JavaScript Data Types

JavaScript has several data types which define the type of value that a variable can store. we’ll go over each of these data types in detail to help you better understand how to work with them in your code.

JavaScript Primitive data Type

The main primitive data types in JavaScript are: 1. String: for storing text data. 2. Number: for storing numeric values, including integers and floating-point numbers. 3. Boolean: for storing values that can be either true or false. 4. Undefined: for representing a value that has not been assigned. 5. Null: for representing an intentional non-value. 6. Symbol: for creating unique and immutable object properties (available in ES6).

  1. String A string is a sequence of characters and is used to store text data. Strings are declared using quotes, either single quotes ('') or double quotes (""). For example:
1let name = "William Max"; 2let message = 'Hello World!';
  1. Number Numbers are used to store numeric values in JavaScript. Unlike some other programming languages, JavaScript has a single type for all numbers, both integers and floating-point. For example:
1let age = 30; 2let price = 19.99;
  1. Boolean A boolean data type can have one of two values: true or false. Booleans are often used in conditional statements to check the truthiness of an expression. For example:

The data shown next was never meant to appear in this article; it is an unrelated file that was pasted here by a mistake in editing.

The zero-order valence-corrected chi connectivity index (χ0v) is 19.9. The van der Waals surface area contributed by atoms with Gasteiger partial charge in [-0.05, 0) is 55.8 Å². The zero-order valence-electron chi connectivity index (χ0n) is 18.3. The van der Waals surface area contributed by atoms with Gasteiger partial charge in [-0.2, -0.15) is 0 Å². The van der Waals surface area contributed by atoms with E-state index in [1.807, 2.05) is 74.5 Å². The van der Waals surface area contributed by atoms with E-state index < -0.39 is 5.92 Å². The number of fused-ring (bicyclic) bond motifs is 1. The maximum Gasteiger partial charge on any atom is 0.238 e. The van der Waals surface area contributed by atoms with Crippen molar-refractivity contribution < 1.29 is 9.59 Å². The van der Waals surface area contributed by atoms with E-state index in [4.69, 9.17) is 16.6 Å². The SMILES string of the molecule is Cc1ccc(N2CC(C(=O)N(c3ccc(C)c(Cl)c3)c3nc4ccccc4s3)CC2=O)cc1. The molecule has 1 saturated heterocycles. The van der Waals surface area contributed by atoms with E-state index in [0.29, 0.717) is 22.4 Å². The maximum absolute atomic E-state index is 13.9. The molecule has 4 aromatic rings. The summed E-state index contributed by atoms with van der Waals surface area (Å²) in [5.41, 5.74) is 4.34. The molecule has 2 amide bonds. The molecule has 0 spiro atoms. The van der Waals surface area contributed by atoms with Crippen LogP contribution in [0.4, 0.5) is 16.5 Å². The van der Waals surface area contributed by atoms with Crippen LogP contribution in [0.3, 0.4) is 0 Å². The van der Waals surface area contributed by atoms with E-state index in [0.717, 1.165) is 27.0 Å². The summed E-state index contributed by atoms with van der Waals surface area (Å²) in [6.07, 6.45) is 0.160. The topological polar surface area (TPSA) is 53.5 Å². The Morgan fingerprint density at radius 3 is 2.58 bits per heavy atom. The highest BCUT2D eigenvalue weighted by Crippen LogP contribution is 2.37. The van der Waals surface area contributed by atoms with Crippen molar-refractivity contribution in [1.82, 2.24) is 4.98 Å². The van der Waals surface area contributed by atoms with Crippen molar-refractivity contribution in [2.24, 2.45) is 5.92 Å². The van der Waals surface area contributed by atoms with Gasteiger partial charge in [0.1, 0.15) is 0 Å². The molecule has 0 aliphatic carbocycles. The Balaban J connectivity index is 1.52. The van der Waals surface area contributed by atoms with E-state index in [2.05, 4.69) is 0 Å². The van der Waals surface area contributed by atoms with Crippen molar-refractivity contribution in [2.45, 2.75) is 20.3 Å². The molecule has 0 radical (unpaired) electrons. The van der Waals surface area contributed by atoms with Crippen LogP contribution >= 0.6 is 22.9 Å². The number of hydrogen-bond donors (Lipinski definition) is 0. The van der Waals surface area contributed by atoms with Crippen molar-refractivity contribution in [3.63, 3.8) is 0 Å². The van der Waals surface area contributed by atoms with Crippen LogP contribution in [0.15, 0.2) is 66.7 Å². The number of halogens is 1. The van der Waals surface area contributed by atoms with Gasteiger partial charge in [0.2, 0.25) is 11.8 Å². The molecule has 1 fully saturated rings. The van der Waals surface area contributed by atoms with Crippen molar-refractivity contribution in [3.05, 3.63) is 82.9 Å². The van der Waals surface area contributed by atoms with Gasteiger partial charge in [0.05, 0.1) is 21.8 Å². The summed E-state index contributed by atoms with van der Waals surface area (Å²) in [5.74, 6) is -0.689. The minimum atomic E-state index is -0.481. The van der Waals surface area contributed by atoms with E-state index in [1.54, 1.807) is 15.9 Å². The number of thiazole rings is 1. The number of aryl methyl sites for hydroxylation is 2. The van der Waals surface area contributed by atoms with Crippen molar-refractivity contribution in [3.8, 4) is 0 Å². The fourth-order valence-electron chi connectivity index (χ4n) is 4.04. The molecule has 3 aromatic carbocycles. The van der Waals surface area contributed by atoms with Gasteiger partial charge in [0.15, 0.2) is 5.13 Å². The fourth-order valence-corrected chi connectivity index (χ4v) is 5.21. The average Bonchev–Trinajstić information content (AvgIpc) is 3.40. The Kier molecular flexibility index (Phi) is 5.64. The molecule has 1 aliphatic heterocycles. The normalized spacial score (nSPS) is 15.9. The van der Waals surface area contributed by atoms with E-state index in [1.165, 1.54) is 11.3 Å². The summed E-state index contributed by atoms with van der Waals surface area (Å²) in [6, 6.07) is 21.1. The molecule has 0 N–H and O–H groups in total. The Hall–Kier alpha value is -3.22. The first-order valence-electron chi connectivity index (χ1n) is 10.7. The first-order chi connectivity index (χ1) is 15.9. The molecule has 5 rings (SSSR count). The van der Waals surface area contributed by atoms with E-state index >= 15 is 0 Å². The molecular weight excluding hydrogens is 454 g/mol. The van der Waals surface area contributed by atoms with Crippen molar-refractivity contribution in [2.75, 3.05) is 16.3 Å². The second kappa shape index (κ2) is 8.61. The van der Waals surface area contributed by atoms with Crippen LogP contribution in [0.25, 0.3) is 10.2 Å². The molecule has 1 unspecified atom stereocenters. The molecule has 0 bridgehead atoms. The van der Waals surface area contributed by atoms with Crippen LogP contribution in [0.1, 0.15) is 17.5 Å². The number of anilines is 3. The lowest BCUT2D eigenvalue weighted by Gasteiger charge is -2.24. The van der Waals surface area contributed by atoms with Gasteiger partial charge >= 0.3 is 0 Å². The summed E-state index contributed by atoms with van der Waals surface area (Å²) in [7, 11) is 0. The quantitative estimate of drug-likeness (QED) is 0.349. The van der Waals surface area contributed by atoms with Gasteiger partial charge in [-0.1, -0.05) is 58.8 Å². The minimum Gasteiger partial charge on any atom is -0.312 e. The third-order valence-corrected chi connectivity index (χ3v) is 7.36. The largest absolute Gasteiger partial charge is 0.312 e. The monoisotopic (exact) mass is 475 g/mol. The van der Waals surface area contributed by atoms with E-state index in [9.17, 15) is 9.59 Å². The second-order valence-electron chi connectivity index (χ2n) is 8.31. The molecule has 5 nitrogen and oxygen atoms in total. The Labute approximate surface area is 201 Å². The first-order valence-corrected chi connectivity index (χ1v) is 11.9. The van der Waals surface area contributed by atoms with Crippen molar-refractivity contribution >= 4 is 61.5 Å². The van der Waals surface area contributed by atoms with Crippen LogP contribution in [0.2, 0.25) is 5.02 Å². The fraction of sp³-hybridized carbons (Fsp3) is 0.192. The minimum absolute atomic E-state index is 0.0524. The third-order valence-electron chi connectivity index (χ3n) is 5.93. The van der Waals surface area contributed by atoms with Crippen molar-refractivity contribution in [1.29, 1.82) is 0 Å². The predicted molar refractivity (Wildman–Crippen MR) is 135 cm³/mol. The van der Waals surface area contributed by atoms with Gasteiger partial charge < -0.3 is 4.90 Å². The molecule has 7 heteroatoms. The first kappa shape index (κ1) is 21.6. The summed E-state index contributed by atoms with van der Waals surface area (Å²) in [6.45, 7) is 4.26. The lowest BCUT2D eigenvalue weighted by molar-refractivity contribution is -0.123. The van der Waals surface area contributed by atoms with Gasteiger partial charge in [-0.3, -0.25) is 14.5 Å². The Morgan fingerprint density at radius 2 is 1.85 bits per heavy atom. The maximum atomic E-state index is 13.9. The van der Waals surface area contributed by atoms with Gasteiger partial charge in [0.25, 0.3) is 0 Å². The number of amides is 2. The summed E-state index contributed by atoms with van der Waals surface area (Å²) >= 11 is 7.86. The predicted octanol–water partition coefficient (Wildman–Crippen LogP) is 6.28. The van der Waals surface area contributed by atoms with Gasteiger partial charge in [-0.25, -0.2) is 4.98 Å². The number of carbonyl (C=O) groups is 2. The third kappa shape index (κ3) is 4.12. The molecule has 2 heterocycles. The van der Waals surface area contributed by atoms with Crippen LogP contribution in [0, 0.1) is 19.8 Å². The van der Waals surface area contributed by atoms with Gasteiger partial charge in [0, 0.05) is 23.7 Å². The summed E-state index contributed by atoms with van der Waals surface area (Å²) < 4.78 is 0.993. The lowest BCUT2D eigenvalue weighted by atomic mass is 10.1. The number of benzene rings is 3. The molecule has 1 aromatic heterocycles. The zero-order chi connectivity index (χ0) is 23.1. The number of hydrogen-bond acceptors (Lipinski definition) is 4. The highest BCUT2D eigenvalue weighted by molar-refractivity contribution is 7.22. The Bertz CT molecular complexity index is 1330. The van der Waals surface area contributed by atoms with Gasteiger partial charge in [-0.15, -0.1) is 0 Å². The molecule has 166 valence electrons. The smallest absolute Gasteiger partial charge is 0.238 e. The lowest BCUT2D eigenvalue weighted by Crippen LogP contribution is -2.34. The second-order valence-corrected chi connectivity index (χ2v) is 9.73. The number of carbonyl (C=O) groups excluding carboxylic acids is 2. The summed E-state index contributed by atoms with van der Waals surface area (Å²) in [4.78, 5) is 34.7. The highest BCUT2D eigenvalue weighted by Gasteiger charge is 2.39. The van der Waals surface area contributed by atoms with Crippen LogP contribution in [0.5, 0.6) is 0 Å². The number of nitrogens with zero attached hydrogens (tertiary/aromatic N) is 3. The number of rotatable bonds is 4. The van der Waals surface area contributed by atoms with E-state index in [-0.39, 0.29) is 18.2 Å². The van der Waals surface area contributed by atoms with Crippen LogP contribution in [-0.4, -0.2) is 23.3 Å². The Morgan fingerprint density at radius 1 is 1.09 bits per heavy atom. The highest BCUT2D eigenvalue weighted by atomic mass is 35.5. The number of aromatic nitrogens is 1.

1let isActive = true; 2let isAdmin = false;
  1. Undefined The undefined data type represents a value that has not been assigned to a variable. If a variable is declared but not assigned a value, it will be undefined. For example:
1let x; 2console.log(x); // Output: undefined
  1. Null The null data type represents an intentional non-value. This is often used to explicitly set a variable to have no value. For example:
1let y = null; 2console.log(y); // Output: null
  1. Symbol (ES6) A symbol is a unique and immutable primitive data type in JavaScript. It is used to create object properties that are unique and not enumerable. For example:
1let id = Symbol('id'); 2let obj = { 3 [id]: 123 4};

JavaScript Non-Primitive Data Types

Non-primitive data types are used to store complex data structures that are not easily represented by primitive data types.

  1. Object An object in JavaScript is an unordered collection of key-value pairs. Objects are declared using curly braces {} and can store a variety of data types, including primitive and non-primitive data types. For example:
1let user = { 2 name: "William Max", 3 age: 22, 4 isAdmin: false 5};

In the example above, user is an object with three properties: name, age, and isAdmin. Properties in an object are accessed using dot notation or square bracket notation. For example:

1console.log(; // Output: "William Max" 2console.log(user["age"]); // Output: 22
  1. Array An array in JavaScript is an ordered collection of values. Arrays are declared using square brackets [] and can store a variety of data types, including primitive and non-primitive data types. For example:
1let numbers = [1, 2, 3, 4, 5]; 2let names = ["William", "Max", "Kim"];

In the example above, numbers is an array of numbers and names is an array of strings. Elements in an array can be accessed using index notation. For example:

1console.log(numbers[0]); // Output: 1 2console.log(names[2]); // Output: "Kim"